Are you worried about working while pregnant?
You’re afraid that your job may be too demanding for your condition? Will your coworkers without children be understanding and sympathetic?
I get it. I’ve been there too.
Can I be totally honest with you?
Being pregnant and working full time is not for the faint of heart but more and more women are doing it everyday. It can most definitely be done.
The question is what are your rights as a pregnant woman in the workforce and how do you navigate working while pregnant safely?
This was a struggle during my pregnancy. I worked a stressful, sometimes hazardous, fast paced job that often times required me to work 16 hour shifts!
All of that and more will be addressed today as we talk about pregnancy and work.
What you should know about being pregnant at work
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What is the law on pregnancy and work?
It’s no secret that employing women of childbearing age can be costly for an organization. But, that doesn’t mean they can treat you differently because of it.
Pregnancy discrimination is against the law. According to the Equal Employment Opportunity Commission (EEOC) the Pregnancy Discrimination Act protects you as an expecting mom in the workplace. Employers can’t discriminate against you for being pregnant any more than they can discriminate against you for intending to become pregnant.
Do you work in extreme conditions? Does your job require a lot of heavy lifting?
Sometimes your pregnancy status can make it difficult for you to perform your job duties. If your employee has made provisions for non pregnant employees with similar limitations, they will have to do the same for you.
These working while pregnant laws were created to protect you and your baby. Don’t be afraid to notify the proper agency if your employer is violating your rights or discriminating against you because you’re pregnant.
Signs of pregnancy discrimination at work
Pregnancy discrimination can take place in a variety of ways and most of them are subtle:
- You’re kicked out of the inner circle
- Important meetings take place without your knowledge
- You’re demoted or fired without warning
- The promotion you were promised doesn’t happen
- All of a sudden there’s a problem with your work performance
- There is a change in your role
- Your full-time position becomes part-time
- You feel like you have a big target on your back
- You are blatantly denied opportunities that others are receiving
If you feel your pregnancy status is causing you to face discrimination, contact the EEOC at 800-669-4000.
Do I legally have to tell my employer I am pregnant?
Despite what other sources may tell you, there’s no law stating that you have to notify your employer of your pregnancy.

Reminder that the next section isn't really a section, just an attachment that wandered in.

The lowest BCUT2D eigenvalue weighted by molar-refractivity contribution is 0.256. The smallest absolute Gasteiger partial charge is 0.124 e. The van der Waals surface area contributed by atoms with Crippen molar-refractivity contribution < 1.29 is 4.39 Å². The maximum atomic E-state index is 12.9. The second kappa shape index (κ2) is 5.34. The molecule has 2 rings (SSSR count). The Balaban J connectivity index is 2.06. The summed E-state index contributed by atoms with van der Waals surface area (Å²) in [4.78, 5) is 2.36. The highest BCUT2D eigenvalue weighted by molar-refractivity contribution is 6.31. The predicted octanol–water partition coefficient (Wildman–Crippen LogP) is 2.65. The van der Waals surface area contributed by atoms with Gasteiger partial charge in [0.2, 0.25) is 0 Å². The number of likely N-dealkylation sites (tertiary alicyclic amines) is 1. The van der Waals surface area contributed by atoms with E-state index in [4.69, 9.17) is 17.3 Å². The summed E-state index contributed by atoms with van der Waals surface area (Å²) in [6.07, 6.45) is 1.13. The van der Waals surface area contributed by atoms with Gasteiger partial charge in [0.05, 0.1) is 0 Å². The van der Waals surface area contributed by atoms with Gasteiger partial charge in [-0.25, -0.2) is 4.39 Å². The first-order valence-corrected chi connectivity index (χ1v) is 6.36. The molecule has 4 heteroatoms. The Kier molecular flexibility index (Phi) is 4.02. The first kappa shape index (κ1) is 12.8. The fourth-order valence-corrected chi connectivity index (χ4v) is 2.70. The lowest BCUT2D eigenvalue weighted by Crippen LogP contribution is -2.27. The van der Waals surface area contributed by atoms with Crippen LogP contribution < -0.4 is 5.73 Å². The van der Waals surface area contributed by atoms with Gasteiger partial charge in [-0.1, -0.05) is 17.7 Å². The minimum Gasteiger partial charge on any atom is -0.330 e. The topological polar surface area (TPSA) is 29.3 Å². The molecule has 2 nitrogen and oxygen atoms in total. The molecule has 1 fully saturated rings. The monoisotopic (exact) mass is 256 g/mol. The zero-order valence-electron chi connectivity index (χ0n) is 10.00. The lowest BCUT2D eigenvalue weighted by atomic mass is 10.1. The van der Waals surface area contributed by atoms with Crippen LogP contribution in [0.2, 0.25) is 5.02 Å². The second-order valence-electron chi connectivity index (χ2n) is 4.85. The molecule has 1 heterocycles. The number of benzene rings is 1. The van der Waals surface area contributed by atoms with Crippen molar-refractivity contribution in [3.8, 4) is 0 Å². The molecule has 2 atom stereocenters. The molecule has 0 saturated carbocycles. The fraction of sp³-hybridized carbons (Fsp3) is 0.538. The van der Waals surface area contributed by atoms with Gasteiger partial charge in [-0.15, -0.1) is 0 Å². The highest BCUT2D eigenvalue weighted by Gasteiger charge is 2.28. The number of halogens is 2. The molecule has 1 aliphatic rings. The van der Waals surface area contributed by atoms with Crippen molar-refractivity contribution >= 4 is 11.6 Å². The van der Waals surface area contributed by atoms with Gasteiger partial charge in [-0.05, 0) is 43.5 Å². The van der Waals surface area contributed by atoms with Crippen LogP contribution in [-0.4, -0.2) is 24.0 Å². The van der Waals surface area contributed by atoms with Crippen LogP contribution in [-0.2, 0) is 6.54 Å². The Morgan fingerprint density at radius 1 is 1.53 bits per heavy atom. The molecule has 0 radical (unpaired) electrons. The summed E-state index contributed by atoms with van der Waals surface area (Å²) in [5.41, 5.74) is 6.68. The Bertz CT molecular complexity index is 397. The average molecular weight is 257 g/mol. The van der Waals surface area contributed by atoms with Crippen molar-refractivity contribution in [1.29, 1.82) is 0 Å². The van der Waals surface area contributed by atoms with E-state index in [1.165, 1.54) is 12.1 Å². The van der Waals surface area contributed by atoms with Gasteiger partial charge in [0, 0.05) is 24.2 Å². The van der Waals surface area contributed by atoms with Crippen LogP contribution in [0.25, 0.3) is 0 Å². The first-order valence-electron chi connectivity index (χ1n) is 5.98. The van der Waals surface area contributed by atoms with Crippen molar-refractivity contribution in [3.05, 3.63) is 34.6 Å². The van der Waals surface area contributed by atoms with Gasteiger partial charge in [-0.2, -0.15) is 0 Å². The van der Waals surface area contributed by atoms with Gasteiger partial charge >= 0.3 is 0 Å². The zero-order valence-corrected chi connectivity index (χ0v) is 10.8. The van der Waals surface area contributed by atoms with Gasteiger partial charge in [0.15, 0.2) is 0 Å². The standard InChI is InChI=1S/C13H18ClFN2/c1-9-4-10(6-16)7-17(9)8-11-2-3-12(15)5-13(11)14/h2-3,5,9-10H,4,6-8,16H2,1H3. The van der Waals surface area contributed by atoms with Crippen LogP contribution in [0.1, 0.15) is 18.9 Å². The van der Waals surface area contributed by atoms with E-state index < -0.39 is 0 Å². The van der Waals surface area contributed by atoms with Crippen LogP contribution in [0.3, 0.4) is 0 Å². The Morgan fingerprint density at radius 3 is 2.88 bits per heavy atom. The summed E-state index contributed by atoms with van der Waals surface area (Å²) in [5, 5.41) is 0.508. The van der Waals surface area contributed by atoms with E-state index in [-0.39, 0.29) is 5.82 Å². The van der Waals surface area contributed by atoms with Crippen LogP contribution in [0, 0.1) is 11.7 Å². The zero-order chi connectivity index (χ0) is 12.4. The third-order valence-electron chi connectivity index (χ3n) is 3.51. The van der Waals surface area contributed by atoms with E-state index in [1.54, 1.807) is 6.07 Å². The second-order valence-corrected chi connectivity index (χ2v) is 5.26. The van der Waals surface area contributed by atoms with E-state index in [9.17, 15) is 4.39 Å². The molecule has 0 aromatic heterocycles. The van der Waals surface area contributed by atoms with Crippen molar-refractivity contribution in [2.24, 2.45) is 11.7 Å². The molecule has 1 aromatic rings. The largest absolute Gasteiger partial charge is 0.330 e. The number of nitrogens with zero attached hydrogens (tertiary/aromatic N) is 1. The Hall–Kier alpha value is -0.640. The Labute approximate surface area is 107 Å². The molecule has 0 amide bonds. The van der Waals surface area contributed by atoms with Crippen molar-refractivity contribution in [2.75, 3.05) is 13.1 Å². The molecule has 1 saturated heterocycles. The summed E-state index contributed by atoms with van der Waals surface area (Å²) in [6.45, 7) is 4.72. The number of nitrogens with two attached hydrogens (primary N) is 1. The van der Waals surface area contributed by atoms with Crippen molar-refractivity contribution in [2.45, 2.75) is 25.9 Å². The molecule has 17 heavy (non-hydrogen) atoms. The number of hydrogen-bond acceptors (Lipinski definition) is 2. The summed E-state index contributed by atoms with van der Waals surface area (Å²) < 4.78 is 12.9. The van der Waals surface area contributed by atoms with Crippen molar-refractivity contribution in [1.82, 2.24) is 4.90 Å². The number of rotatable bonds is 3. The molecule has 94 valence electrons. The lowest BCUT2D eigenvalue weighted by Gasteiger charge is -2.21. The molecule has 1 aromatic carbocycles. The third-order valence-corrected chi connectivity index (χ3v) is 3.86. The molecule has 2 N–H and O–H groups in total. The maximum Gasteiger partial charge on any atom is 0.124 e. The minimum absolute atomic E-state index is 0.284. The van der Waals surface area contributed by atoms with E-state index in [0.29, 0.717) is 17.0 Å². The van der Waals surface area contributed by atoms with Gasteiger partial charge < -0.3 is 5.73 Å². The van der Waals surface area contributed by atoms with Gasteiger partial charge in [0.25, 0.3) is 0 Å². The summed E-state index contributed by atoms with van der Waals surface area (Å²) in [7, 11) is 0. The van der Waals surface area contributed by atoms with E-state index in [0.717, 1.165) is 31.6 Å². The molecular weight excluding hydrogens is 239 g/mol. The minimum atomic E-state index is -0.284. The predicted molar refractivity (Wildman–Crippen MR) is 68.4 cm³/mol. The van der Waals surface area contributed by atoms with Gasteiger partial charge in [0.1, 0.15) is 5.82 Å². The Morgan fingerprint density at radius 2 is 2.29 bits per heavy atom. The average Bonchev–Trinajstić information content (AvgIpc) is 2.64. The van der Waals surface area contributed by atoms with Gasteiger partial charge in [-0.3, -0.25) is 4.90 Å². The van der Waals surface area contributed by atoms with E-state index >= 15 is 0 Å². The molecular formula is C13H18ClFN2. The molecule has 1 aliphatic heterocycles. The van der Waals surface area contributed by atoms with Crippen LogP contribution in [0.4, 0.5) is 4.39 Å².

But, at some point you probably should. Don’t wait until they can figure it out for themselves. It’s just the right thing to do!
When should you tell your employer you are pregnant?
Without a doubt, your pregnancy is a special time and a private matter. Ultimately it’s up to you when you want to let others in on your secret.
Most moms like to wait until after they are 12 weeks to make the big announcement.
According to healthline, this is when the risk of miscarriage drops significantly. By waiting to tell, you avoid having to deal with a potential loss publicly.
But, there are some perks to filling your employer in earlier rather than later:
- Earlier breaks
- More frequent breaks
- Better work assignments
- Lighter workload
- Extra assistance
- Flexibility in your schedule
- Consideration when you aren’t feeling well
- Increase in overall support
You also want to give your employer ample time to make arrangements for your maternity leave.
Do I have to disclose pregnancy at an interview?
You are not legally obligated to disclose your pregnancy at a job interview. And it’s against the law for you to be denied a job because of your pregnancy status. The Pregnancy Discrimination Act protects you from this.
If you are offered a position, it may be a good idea at that point to share that you are pregnant. They won’t be able to rescind the offer and you are being honest and upfront. According to Forbes, being transparent and setting expectations are key.
This also gives you an opportunity to assess your new employer’s attitude towards pregnancy and family life. If you don’t like what you see, this may not be the job for you. On the other hand, if the news is met with an extremely positive reaction, you may have landed your dream job!
In the event you develop pregnancy complications or become extremely sick, it’s also good to go ahead and apply for Family and Medical Leave Act (FMLA).